7. Medical Research Council, TB Platform, Pretoria, South Africa.

    • Jeannette Brand
    • , Lesibana Malinga
    •  & Martie Van der Walt
  8. International Tuberculosis Research Center, Changwon and Department of Microbiology, Yonsei University College of Medicine, Seoul, South Korea.

    • Sang-Nae Cho
    •  & Jong Seok Lee
  9. Office of Cyber Infrastructure and Computational Biology, National Institutes of Health, Rockville, Maryland, USA.

    • Andrei Gabrielian
    •  & Alex Rosenthal
  10. Clinical Hospital of Pneumology Leon Daniello, Cluj Napoca, Romania.

    • Daniela Homorodean
    •  & Andreea M Jodals
  11. Department of Medical Microbiology, Mycobacteriology Laboratory, Makerere University, Kampala, Uganda.

    • Moses Joloba
    •  & Willy Ssengooba
  12. Public Health Agency of Sweden, Solna, Sweden.

    • Pontus Jureen
    •  & Sven Hoffner
  13. University of Sciences, Techniques and Technologies of Bamako (USTTB), Bamako, Mali.

    • Mamoudou Maiga
  14. Novasano Health and Science, New York, New York, USA.

    • Dale Nordenberg
  15. Microbiology and Morphology Laboratory, Phthisiopneumology Institute, Chisinau, Moldova.

    • Ecaterina Noroc
    • , Elena Romancenco
    •  & Valeriu Crudu
  16. Mycobacteriology Research Centre, National Research Institute of Tuberculosis and Lung Disease (NRITLD), Shahid Beheshti University of Medical Sciences, Tehran, Iran.

    • A A Velayati
    •  & Parissa Farnia
  17. Republican Research and Practical Centre for Pulmonology and Tuberculosis, Minsk, Belarus.

    • Aksana Zalutskaya
    •  & Alena Skrahina
  18. Department of Global Health and Social Medicine, Harvard Medical School, Division of Global Health Equity, Brigham and Women's Hospital, Boston, Massachusetts, USA.

    • Gail H Cassell
  19. Section of Infectious Diseases, Boston Medical Center, Boston, Massachusetts, USA.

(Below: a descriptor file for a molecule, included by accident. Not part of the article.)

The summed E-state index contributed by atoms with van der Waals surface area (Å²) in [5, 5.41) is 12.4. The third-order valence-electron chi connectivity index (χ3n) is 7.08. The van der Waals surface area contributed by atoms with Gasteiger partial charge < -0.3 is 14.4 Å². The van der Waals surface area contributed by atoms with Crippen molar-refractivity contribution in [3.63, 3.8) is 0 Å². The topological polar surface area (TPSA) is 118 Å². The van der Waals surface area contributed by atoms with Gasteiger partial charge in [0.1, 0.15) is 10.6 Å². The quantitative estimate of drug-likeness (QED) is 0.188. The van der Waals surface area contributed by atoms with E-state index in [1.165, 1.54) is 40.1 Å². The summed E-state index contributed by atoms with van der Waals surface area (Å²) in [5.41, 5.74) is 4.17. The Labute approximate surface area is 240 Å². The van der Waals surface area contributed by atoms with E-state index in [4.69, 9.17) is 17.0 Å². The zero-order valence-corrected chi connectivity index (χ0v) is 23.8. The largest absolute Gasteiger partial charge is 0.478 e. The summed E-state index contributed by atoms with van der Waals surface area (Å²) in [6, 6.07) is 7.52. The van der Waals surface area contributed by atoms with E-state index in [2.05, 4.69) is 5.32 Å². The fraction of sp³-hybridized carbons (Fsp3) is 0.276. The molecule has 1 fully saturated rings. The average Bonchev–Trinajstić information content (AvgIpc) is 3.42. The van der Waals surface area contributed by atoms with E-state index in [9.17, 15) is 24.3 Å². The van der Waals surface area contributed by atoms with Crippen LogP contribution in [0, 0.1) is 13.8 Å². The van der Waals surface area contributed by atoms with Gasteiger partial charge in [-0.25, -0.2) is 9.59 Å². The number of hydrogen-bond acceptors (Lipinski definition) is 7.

• Jerrold Ellner
  20. Department of Biomedical Engineering and Microbiology, Boston University, Boston, Massachusetts, USA.

    • James E Galagan
  21. National Taiwan University Hospital, National Taiwan University College of Medicine, Taipei, Taiwan.

    • Po-Ren Hsueh
  22. National Institute for Research in Tuberculosis, Chennai, India.

    • Sujatha Narayanan
    •  & Soumya Swaminathan
  23. Rutgers–New Jersey Medical School, Newark, New Jersey, USA.

    • David Alland
  24. Harvard T.H. Chan School of Public Health, Boston, Massachusetts, USA.

    • Ted Cohen
  25. Department of Epidemiology of Microbial Diseases, Yale School of Public Health, New Haven, Connecticut, USA.

    • Ted Cohen

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  1. TBResist Global Genome Consortium

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Contributions

A.L.M., K.A.C., T.A., C.A.D., B.W.B. and A.M.E. conceived the project; A.L.M., K.A.C., T.A., C.A.D. and A. Salazar analyzed the data; A.L.M., K.A.C. and A.M.E. interpreted results; A.L.M. and K.A.C. wrote the manuscript; and D.T.A., C.E.B., J.B., S.B.C., S.-N.C., A.G., J.G., A.M.J., M.J., P.J., J.S.L., L.M., M.M., D.N., E.N., E.R., A. Skrahina, W.S., A.A.V., K.W., A.Z., L.E.V., G.H.C., S.E.D., J.E., P.F., J.E.G., A.R., V.C., D.H., P.-R.H., S.N., A.S.P., S.S., M.V.d.W., D.A., W.R.B., T.C. and S.H. were involved in sample acquisition and handling, including oversight of these activities. All authors critically read and revised the manuscript.

Competing interests

The authors declare no competing financial interests.

Corresponding author

Correspondence to Ashlee M Earl.

Integrated supplementary information

Supplementary information

PDF files

  1. 1.

    Supplementary Text and Figures

    Supplementary Figures 1–11, Supplementary Tables 1, 3, 4, 6 and 8–13, and Supplementary Note

Excel files

  1. 1.

    Supplementary Table 2

    List of 5,310 strains included in our final data set of sequenced M. tuberculosis clinical isolates.

  2. 2.

    Supplementary Table 5

    List of all 392 mutations in our data set and their frequencies, as well as their frequencies of occurring first.

  3. 3.

    Supplementary Table 7

    The number of arisals and the number of strains with each mutation, for each of the 11 geographical regions with >30 strains.

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DOI

https://doi.org/10.1038/ng.3767